At only mere moments old he would sit, mesmerised, as my wife regaled him with the suspense filled thriller 'That's Not My Monkey!'. It had everything - mystery and heartache at the loss of a beloved primate, the feelings of disappointment that no other simian could live up to the fluffy-tummied wonder that once filled the life of the main protagonist, and the eventual elation and happiness at the discovery of the missing orang-utan. I'll admit, I was looking forward to having him look at me in the same way as I read to him, so I gave it a go....
"He's only a week old, Steve! Slow down!"
I suddenly became very aware that, yes, I was indeed rushing to reach the end of the book. There was no logical reason for it, I just wanted to finish it as quickly as possible. Then it hit me; for no discernible reason, I was embarrassed to be reading out loud. I'd always been an introverted reader, at book time when I was 6, the other kids would tell the teacher I wasn't reading because I wasn't joining in with the deafening din that was 20 or so fledgling Yorkshire accents spouting verses from Ladybird books as my classmates read aloud to themselves. I didn't need to, I could hear the words in my head. All of a sudden, 20 years has passed and I'm reading these words out loud...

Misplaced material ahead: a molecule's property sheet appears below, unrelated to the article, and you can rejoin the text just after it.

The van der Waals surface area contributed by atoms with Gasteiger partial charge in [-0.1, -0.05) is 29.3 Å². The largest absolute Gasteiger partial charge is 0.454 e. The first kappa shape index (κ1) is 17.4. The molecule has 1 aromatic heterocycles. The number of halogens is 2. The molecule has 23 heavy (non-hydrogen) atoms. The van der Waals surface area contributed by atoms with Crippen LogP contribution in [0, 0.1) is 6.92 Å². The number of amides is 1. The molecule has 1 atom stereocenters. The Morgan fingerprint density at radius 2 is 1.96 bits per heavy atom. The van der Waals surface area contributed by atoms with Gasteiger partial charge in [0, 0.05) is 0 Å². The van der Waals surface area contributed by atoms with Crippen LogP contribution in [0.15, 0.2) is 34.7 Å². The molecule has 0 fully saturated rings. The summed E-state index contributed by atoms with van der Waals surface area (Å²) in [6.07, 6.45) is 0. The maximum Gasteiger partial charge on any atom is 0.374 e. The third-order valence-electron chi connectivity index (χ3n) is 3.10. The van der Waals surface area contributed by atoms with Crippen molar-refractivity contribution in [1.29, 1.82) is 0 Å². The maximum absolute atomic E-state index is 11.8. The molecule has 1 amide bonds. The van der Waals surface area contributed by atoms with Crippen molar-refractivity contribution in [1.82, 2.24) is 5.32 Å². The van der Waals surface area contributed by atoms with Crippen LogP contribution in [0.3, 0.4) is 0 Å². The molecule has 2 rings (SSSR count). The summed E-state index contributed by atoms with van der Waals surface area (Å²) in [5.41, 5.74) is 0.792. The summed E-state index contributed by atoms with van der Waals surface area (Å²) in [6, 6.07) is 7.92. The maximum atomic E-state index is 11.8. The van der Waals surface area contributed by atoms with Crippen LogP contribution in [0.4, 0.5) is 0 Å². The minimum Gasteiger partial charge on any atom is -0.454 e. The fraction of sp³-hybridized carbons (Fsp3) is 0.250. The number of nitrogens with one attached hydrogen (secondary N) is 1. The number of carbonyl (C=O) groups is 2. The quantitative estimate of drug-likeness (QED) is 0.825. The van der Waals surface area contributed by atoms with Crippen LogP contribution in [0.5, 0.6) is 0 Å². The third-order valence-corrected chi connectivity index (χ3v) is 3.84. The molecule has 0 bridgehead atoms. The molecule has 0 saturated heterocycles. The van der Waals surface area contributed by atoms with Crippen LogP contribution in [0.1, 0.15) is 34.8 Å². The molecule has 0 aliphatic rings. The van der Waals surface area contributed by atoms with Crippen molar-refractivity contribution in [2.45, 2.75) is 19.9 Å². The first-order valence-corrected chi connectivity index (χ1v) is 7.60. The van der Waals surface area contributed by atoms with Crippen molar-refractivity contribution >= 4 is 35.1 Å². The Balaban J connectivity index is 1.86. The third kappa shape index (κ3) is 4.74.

I'm uncomfortable with it. To make matters worse, I was reading him my favourite childhood book - 'The Magic Faraway Tree' by Enid Blyton. This is a book that I have fond memories of my Dad reading every night as I fell asleep, and I longed for the same to happen in my relationship with my son. He clearly has no concept of what I'm saying nor any concept whatsoever of the cringeworthy position I feel I am in and he actually seems to enjoy me reading to him. As he gets older, his interest in books only increases, as does our parental feelings that we should encourage this as a healthy habit. Unfortunately, although I have put my initial feelings behind me for his sake, my enthusiasm for reading has nowhere near grown as much as his.